Thank You. Big words. Sometimes, so oft repeated that they lose their meaning and relevance. But said at the right time (or even late) and with sincerity, they can warm someone’s heart… and a few months of winter.
I am grateful to Daily Post for providing me this opportunity to express my appreciation to all those who made the good in me and my life possible.
Well then, here goes. Thank you to all the people in my life-my parents, grandparents, siblings, spouse, children,friends, colleagues, enemies, strangers, guardian angels for feeding, caring, guiding, companionship, criticism, love, appreciation, gratitude, flattery, obstacles, difficulties, lessons…
Now that the living, breathing beings have been thanked, I am sending out special thanks to my pair of wooden parrots. Diminutive and green (obviously), they sat on my study desk at the time I was completing my post graduation studies. This table was in my hostel room which meant they were gawked at by philistines all the time. I had bought them while on a pilgrimage with my parents. Hidden away in the serpentine lanes adjoining the magnificent Gurudwara were the small and impoverished workshops of the artisans, eking out a living by crafting handmade wooden toys. Oh! We fell in love with them! So, back came the parrots with me, hundreds of miles, to where I was trying to contain my dreams till the world was ready to receive me.
I christened them “Yossarian” and “Godot”. Their names wee written down on their bases. Yossarian was the name of the main character in Joseph Heller’s book “Catch-22”. He is the soldier who is perpetually trying to escape the battlefront. It is madcap fun, reading the book. It is also sometimes called a tragedy by readers. Godot was the mysterious character(?) in the play “Waiting for Godot” written by Samuel Beckett. Godot is someone everybody (rather the two characters) is waiting for fervently but he (He?) never appears.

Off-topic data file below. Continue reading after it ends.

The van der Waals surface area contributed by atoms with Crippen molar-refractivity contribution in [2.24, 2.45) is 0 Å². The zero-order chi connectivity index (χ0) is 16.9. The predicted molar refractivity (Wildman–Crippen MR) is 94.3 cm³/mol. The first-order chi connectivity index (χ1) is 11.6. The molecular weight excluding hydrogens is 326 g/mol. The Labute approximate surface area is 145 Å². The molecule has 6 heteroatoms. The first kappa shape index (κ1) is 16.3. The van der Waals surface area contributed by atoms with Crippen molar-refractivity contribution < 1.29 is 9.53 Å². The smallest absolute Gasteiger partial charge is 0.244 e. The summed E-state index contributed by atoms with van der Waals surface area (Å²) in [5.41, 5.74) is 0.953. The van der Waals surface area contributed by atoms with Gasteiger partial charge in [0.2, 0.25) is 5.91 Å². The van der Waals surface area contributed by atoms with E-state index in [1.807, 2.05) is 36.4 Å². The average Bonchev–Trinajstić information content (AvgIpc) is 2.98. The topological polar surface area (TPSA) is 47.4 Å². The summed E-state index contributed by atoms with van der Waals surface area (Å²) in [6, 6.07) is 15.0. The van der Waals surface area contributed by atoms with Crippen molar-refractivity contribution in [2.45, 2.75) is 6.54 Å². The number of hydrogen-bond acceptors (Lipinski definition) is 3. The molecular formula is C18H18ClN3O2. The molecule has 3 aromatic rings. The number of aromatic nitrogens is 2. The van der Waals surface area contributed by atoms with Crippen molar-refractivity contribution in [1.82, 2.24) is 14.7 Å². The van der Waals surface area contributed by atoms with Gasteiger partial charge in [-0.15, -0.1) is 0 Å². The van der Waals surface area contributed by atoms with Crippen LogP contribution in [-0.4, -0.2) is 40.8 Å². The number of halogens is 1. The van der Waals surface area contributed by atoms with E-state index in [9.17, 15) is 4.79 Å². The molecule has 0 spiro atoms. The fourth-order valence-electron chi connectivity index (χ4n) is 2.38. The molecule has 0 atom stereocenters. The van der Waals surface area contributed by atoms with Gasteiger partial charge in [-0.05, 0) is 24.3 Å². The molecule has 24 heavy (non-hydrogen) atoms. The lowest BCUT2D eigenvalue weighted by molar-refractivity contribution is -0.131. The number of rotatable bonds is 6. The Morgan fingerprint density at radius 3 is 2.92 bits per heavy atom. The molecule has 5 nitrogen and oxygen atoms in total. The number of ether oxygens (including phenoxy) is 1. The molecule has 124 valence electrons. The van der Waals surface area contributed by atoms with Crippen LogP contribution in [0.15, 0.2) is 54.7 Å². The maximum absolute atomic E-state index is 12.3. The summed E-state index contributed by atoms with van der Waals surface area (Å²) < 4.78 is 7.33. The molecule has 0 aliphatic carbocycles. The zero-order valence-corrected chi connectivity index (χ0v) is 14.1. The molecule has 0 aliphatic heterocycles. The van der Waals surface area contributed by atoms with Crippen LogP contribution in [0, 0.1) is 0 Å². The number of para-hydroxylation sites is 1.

The parrots stood for the opposing influences in life, in our worlds, both physical and emotional. Yossarian was somebody who wanted to go and Godot was someone who never came.
I was asked by a friend, whom also I should thank after all these years, about them. As I enthusiastically told their names and their significance, I was met with raised eyebrows and widened eyes (is it possible to do that the same time?). I was told that I lived in an imaginary world. People whispered about my sanity. That made me all the more determined to protect my world of books, imagined characters and stories.
Thank God for that, it made my imagination richer and I learnt to put my thoughts on paper.